Hot, humid and mid-summery today, with the water condensing on the windows with air conditioners sticking out of them. But I already notice that it's getting darker earlier in the evening. The older you get, the more you seem to notice such things. Meanwhile, the heat is wilting some plants that were exploding with growth a few weeks ago. They have reached their maximum prosperity for the year. And the southwest wind makes its summer sounds through the tall trees.
Effective health care depends on self-care; this fact is currently heralded as if it were a discovery....The medicalization of early diagnoses not only hampers and discourages preventive healthcare but also trains the patient-to-be to function in the meantime as an acolyte to his doctor. He learns to depend on the physician in sickness and in health. He turns into a life-long patient.
--- Ivan Illich
I was at a conference in Hanover, N.H., called the Summer Institute for Informed Patient Choice last week. It was about getting the healthcare system to help patients make better choices on their health care through encouraging and formalizing shared clinician-patient decision making. SDM, as it's called, emphasizes "evidence-based medicine'' over the more anecdotal kind that's still popular. The rise of "Big Data'' is giving a huge boost to evidence-based medicine.
The choice will often involve a patient not having a course of treatment or specific individual procedure or medication but working on lifestyle changes (or maintenance) while the clinician and patient engage in ''watchful waiting'' for problems that tests or genetics might suggest will appear.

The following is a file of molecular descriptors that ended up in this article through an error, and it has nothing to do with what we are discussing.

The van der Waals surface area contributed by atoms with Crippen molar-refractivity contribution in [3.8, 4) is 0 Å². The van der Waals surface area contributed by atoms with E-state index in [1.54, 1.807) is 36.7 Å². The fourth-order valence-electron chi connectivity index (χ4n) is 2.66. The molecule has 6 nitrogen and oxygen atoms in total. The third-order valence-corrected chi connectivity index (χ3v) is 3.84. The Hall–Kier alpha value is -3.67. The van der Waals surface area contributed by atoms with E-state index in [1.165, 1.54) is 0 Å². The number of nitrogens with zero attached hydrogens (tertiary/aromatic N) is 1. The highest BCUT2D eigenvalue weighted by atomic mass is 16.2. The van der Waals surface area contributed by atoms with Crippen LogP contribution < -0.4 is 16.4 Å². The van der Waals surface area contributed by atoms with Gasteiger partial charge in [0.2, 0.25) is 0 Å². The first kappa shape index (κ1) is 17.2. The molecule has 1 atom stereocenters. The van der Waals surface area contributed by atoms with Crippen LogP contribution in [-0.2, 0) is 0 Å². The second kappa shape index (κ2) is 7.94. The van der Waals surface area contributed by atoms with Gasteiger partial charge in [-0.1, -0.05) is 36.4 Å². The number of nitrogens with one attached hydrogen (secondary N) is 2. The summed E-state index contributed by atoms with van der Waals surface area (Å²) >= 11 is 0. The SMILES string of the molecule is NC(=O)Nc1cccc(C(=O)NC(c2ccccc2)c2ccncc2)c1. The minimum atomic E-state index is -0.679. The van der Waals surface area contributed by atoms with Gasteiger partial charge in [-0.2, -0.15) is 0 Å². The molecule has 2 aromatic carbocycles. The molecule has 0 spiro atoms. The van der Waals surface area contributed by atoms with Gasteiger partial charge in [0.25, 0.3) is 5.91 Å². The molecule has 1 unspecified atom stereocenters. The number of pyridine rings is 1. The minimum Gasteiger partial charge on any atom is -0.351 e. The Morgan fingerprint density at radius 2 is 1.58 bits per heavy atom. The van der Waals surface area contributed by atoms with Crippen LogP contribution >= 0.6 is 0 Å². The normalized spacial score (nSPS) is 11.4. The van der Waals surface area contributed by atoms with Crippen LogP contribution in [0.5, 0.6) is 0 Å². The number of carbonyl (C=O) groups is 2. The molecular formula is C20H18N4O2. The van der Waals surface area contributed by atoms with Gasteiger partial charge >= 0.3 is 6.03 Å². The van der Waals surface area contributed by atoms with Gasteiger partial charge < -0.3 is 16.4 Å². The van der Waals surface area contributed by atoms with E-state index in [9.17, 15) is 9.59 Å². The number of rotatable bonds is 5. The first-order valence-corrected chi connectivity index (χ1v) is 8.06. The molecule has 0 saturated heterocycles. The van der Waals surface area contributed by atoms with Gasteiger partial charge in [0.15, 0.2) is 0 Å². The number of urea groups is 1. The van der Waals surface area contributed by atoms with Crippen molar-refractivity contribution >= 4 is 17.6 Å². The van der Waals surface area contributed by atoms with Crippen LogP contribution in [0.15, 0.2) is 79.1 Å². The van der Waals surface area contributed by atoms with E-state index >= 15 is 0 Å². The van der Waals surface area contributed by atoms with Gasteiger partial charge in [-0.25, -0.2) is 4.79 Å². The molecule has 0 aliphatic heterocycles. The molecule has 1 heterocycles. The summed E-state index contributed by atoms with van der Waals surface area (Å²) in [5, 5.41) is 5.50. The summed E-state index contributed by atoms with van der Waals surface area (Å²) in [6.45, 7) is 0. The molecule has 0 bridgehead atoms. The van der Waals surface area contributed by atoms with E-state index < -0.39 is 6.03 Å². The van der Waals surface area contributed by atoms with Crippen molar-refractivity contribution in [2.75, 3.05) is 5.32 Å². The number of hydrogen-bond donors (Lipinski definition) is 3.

Not quite "benign neglect'', but a relative.
Moving toward this less procedure-driven approach is an uphill battle. For one thing, doctors and hospitals are still overwhelmingly paid by volume of procedures. The more they do, the more they get paid. For another, Americans are people who traditionally seek out solutions; they are activists, or at least they want their professionals to be.
Many will find inaction frustrating, even if inaction is the healthiest way to go. (J.P. Morgan had a great phrase for avoiding bad decisions in the stock market: "Masterful inaction''. ) And too many will miss the clarity and authoritativeness of the old way -- in which the doctor would set out treatment with little give or take. Many patients will find it very difficult to take more responsibility for their own health.
-- Robert Whitcomb